I’m not sure how to open this post. I thought about playing the simile card and saying something about how becoming a better writer is a lot like becoming a better other thing – a better architect, a better juggler, a better OPI color namer, a better human. That would have been entirely true. And entirely boring.
I also considered manufacturing a conversation between a beginning writer and a seasoned writer that could foreshadow the post’s inevitable wisdom. I probably would have included an exchange like this:
Seasoned Writer: I’m told you want to know how I got to be me.
Beginning Writer: Yes. Tell me what to do, oh wise sage.
Seasoned Writer: Was that sarcasm?
Beginning Writer: Sarcasm? I’m not sure what you mean.
Seasoned Writer: Never mind. You want to know how to grow as a writer.
Beginning Writer: Yes, master.
Seasoned Writer: First of all, stop attributing wisdom to someone just because he’s older. Secondly, learn sarcasm. But most of all, read a lot and write a lot.
Beginning Writer: That’s it?
Seasoned Writer: Yup.
Beginning Writer: It’s that simple?
Seasoned Writer: Who said anything about it being simple? If it were simple, writers wouldn’t feel compelled to add one more thing to this list.
Beginning Writer: One more thing? There’s another thing to do? Tell me. I want to do it. What is it?
Seasoned Writer: Drink a lot.
But that sort of opening would have a 70 percent chance of inviting the eye-roll twins of obviousness and pretentiousness.
So instead, I’ll skip the meaningless drivel and get right to a list of things that answers the question posed by the post title. Here, then, is some meaningful drivel. I mean here are some clues that let you know you’re growing as a writer.
- You are finally beginning to understand why some of your writer-friends enter a meditative state of humble reverence whenever the name Marilynne Robinson is mentioned.
- You recognize your progression from careless adverb abuser to adamant adverb hater to champion of whatever word works best even if it’s an adverb.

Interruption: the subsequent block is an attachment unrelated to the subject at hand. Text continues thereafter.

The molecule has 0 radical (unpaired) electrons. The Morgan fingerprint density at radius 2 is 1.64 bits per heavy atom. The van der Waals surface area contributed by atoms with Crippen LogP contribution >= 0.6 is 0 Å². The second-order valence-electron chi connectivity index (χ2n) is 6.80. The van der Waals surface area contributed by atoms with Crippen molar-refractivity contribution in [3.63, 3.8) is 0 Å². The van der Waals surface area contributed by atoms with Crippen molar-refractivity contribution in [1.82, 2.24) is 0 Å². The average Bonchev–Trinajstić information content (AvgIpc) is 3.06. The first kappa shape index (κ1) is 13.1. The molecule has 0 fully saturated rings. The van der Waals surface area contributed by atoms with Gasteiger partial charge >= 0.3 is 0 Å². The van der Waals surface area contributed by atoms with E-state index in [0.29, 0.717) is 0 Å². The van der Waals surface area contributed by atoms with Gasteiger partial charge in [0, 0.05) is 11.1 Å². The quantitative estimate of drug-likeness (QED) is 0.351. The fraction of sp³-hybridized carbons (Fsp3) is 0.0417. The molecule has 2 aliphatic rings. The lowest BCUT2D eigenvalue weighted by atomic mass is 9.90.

- You remove the pins from the voodoo doll that bears a striking resemblance to your editor and start dressing it in only mildly embarrassing outfits borrowed from your daughter’s Barbie collection.
- You know when you’ve written a brilliant sentence and this knowledge brings a moment of pure pleasure that quickly morphs into something resembling abject terror.
- Your mother/husband/bff unintentionally reveals what she/he thought about all your previous writing when commenting with unchecked surprise about your newest work, “You wrote this? Really?”
- You’re reading fewer “how to write” books and blogs, not because you exhausted them all (you tried) but because you find that these days you’re learning more simply by reading great fiction.
- You thought about starting a writing blog because you want to help other fledgling authors but then scrapped the idea because you’d rather be writing your novel and, really, how much time is there in a day?
- You notice beginner mistakes in published works and, after a moment to decry the sorry state of traditional publishing, find yourself wondering if “smugness” is really so terrible a thing to feel after all.
- You embrace the revision process not because you read somewhere that you’re supposed to but because you know it’s necessary.
- You’ve gained ten pounds and can rightly blame five of those on the siren’s call of your laptop. (Feel free to blame the other five on the donuts.)
- You’ve traveled from “truly inspired by” through “totally depressed by” to “often challenged by” another author’s brilliant writing.
- You have a love/hate relationship with everything you write and welcome this as the necessary push and pull of critical thinking.
- You look back at your early writing and convulse in laughter.
- You look at your current writing and know that someday you’ll look back on it and not convulse in laughter so much as smile a knowing smile.
- You have no idea where your thesaurus went and you don’t care.
- You’ve stopped saying “I want to be a writer.”